Gray Aqua Group of Companies, Re1 is a case from New Brunswick that dealt with the remedy of substantive consolidation under the Bankruptcy and Insolvency Act (BIA). Historically, courts have shown reluctance in granting consolidation and it was seen as an extraordinary remedy.
The group of eight aquaculture companies (the “Group”) operated as an integrated enterprise with centralized management, sales and accounting all based in New Brunswick. The Group filed separate notices of intention (NOIs) and Ernst & Young was appointed as the Proposal Trustee. The Proposal Trustee sought an Order for a Consolidated Proposal, pursuant to sections 34, 66, 183 and 192 of the BIA.
While the BIA is silent as to when consolidation of proceedings for corporate entities will be granted, limited case law on the point relies on the equitable jurisdiction of the Court under s. 183. Section 183(12) provides:
Where in the opinion of the court the cost of preparing statements, lists of creditors or other material required by this Act to be sent with notices to creditors, or the cost of sending the material or notices, is unjustified in the circumstances, the court may give leave to omit the material or any part thereof or to send the material or notices in such manner as the court may direct.
Register Natalie H. LeBlanc held that the Group was a suitable candidate for an Order for a Consolidated Proposal. There was sufficient evidence to find that the Group was integrated from a financial and practical perspective and that it functioned as a centralized company. Evidence also indicated that neither the shared nor individual creditors of the Group would be deprived of any rights and would not suffer any measurable prejudice if the Order was granted. Furthermore, accommodations were proposed under the Consolidated Proposal for a group of unsecured creditors of one member of the Group.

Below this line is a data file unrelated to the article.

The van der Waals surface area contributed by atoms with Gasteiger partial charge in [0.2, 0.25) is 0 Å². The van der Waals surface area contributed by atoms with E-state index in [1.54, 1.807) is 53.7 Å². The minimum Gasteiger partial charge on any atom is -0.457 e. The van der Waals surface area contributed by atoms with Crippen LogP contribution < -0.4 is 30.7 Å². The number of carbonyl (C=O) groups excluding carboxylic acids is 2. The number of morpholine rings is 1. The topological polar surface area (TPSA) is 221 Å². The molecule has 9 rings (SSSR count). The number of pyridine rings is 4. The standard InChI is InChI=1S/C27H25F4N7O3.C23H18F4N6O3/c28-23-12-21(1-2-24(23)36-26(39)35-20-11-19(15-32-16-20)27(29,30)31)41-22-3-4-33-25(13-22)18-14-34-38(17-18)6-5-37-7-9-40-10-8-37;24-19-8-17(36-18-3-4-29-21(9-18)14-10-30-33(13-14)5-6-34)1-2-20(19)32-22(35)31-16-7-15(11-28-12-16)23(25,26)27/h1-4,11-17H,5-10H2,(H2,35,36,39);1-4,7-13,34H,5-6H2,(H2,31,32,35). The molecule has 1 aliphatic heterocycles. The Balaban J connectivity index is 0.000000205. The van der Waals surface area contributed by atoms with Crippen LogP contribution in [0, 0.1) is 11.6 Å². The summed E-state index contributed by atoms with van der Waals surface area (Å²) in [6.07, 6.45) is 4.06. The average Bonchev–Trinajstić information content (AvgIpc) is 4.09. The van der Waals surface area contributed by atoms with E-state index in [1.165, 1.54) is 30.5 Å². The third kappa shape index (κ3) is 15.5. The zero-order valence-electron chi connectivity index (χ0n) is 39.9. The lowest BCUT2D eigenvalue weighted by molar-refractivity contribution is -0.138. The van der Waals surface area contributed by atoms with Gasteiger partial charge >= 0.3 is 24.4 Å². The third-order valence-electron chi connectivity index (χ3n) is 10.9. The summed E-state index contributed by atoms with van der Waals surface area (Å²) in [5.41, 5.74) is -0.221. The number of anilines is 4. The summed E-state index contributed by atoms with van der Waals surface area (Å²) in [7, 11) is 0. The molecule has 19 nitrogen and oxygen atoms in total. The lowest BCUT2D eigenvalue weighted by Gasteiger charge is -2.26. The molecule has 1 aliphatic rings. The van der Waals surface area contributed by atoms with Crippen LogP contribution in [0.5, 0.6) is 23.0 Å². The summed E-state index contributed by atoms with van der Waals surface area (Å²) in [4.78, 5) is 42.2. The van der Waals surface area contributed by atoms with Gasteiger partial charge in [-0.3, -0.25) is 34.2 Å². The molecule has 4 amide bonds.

In granting the Order, Register LeBlanc noted:
The purpose of the BIA is to facilitate financial rehabilitation in a fair and structured atmosphere while protecting the integrity of the process and all of its participants, including creditors.2
Gray Aqua Group of Companies, Re is valuable as it shows the expectations of the Court in granting an Order for a Consolidated Proposal. The right balance of efficiency and equity is essential, with evidence to show that a Consolidated Proposal serves to streamline the proposal process, create savings for all parties, and facilitate a faster restructuring on the whole without unduly prejudicing the legal rights of stakeholders. Interestingly, the Court did not consider whether the same effect could have been achieved through procedural consolidation.
1 2015 NBQB 107
2 Ibid at para 18.
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Substantive Consolidation: Efficient and Equitable Restructuring of Group Companies